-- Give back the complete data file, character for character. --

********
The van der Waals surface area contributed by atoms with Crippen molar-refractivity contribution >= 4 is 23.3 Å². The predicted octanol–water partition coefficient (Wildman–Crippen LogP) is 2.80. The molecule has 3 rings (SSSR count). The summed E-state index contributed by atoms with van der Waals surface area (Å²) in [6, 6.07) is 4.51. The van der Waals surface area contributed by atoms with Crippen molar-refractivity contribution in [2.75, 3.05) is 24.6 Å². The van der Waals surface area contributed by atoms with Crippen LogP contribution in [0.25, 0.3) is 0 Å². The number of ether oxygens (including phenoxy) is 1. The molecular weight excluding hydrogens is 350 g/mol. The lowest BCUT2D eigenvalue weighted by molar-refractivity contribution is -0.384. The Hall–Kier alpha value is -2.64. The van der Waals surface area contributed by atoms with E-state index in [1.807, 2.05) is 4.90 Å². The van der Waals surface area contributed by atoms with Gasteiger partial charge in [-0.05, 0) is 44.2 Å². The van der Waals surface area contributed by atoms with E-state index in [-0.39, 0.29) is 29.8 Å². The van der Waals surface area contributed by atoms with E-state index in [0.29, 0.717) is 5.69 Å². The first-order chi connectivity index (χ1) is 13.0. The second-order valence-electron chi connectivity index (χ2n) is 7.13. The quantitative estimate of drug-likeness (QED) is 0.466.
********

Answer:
The van der Waals surface area contributed by atoms with Crippen molar-refractivity contribution >= 4 is 23.3 Å². The predicted octanol–water partition coefficient (Wildman–Crippen LogP) is 2.80. The molecule has 3 rings (SSSR count). The summed E-state index contributed by atoms with van der Waals surface area (Å²) in [6, 6.07) is 4.51. The van der Waals surface area contributed by atoms with Crippen molar-refractivity contribution in [2.75, 3.05) is 24.6 Å². The van der Waals surface area contributed by atoms with Crippen LogP contribution in [0.25, 0.3) is 0 Å². The number of ether oxygens (including phenoxy) is 1. The molecular weight excluding hydrogens is 350 g/mol. The lowest BCUT2D eigenvalue weighted by molar-refractivity contribution is -0.384. The Hall–Kier alpha value is -2.64. The van der Waals surface area contributed by atoms with E-state index in [1.807, 2.05) is 4.90 Å². The van der Waals surface area contributed by atoms with Gasteiger partial charge in [-0.05, 0) is 44.2 Å². The van der Waals surface area contributed by atoms with E-state index in [-0.39, 0.29) is 29.8 Å². The van der Waals surface area contributed by atoms with E-state index in [0.29, 0.717) is 5.69 Å². The first-order chi connectivity index (χ1) is 13.0. The second-order valence-electron chi connectivity index (χ2n) is 7.13. The quantitative estimate of drug-likeness (QED) is 0.466.